Why do parents have such issues with their child's sexual preference? Is it because the world their child has chosen is unfamiliar and hence scary? Is it that they see their own dream of becoming grandparents challenged with no grandchild to whom they can hand down the family name or traditions? Does the older generation fear illness in this day of AIDS? Are they embarrassed by their child as they wonder what others will think? Are they feeling responsible for their children's life choices and fear it is a reflection, perhaps on them? Do their children's choices go against their religious beliefs or general set of values? Any and all of these possibilities may play a role in the difficulties parents have in coming to terms with a child's homosexuality in a heterosexual and homophobic world.
Now let's stop for a moment and look at things from the child's perspective.
For a while now he or she has been leading a double life, trying to act or be someone he isn't. With this come excuses, story-telling and lack of honesty. With this comes a whole secret world not shared with those he cares most about. He may have a partner or at the very least a life that has remained partially, if not entirely, hidden. He can't share the highs and can't rely on support from his family for the lows. He may feel very much alone and depressed. This in itself puts tremendous strain on an individual, and many of his relationships. When he looks in the mirror, he sees a very different person than his parents see. Entering his parents' world while living in his own requires many adjustments on his part. Can he bring home his partner even if his parents were to accept his choice?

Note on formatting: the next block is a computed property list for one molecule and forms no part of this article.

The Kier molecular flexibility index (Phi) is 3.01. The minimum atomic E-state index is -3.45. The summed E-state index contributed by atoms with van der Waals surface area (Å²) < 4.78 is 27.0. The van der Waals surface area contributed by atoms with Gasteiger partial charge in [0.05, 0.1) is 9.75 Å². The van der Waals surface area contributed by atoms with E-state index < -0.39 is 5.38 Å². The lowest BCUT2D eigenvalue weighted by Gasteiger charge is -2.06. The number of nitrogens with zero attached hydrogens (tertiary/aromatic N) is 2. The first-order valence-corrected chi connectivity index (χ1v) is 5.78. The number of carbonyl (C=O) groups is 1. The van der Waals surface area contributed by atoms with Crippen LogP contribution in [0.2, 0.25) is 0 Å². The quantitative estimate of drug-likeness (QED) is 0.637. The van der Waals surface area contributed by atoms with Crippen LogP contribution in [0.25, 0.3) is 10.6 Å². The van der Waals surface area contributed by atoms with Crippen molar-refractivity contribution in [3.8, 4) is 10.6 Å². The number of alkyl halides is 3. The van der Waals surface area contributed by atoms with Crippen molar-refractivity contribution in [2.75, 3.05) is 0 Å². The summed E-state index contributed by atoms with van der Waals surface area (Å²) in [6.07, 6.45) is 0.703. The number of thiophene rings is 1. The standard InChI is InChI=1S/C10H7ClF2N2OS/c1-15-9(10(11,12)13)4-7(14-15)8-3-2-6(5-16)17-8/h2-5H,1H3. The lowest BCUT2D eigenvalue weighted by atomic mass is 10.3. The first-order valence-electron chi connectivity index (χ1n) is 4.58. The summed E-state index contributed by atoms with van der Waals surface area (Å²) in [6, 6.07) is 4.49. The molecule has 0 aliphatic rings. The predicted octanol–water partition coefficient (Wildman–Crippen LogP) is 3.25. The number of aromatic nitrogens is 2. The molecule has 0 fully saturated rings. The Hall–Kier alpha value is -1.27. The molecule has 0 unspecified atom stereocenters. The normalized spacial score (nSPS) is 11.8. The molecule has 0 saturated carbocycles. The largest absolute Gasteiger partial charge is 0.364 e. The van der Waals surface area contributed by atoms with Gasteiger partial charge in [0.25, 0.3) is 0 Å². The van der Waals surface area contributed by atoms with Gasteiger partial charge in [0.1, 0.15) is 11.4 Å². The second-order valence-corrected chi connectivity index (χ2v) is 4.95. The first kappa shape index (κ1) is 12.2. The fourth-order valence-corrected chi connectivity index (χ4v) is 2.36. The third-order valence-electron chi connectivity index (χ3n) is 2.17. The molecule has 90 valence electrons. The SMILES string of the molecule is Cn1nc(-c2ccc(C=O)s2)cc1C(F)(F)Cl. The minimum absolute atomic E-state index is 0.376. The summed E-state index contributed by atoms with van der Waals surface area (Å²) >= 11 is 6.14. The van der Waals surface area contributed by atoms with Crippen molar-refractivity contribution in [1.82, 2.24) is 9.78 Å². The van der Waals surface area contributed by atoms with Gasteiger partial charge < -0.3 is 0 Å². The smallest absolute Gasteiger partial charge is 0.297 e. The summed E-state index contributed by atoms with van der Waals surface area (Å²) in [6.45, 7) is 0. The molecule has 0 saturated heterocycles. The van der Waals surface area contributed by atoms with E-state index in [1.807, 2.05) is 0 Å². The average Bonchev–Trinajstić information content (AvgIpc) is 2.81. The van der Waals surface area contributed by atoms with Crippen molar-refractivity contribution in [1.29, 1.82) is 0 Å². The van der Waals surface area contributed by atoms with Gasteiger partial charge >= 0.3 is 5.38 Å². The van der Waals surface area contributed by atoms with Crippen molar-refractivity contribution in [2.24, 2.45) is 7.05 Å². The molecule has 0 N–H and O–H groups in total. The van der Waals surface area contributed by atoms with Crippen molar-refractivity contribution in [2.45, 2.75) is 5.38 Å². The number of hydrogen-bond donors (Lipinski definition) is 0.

So whether you are the parent or you are the child, it is not easy in the beginning. Some parents may continue to disagree with their child's choice, feel it is wrong, and want to "fix," "change" or "cure" their child. Trying to balance a parent's feelings with the needs of a child to be supported is in no way easy as one attempts to acknowledge the disagreement about the orientation yet may agree that it is the child's life to live. Some parents may feel that their role is to guide their child to the "right" choice, rather than support them regardless of choice.
Good open communication is the cornerstone of any good supportive and understanding relationship. Roles may reverse temporarily as a child educates his parents in areas that the parent is not familiar with. Working together can help foster acceptance and give each the opportunity to grow in an atmosphere of mutual support. This is a time to get to know each other better and to have a deeper and more meaningful relationship - now not only as parent and child but as two adults. The child is the same today as he was yesterday and the day before. He needs love, support and acceptance for who he is. If a parent can provide this, he may be surprised to discover that he, the parent, has an incredibly special and wonderful child.
The writer is a licensed clinical psychologist in private practice in Ra'anana.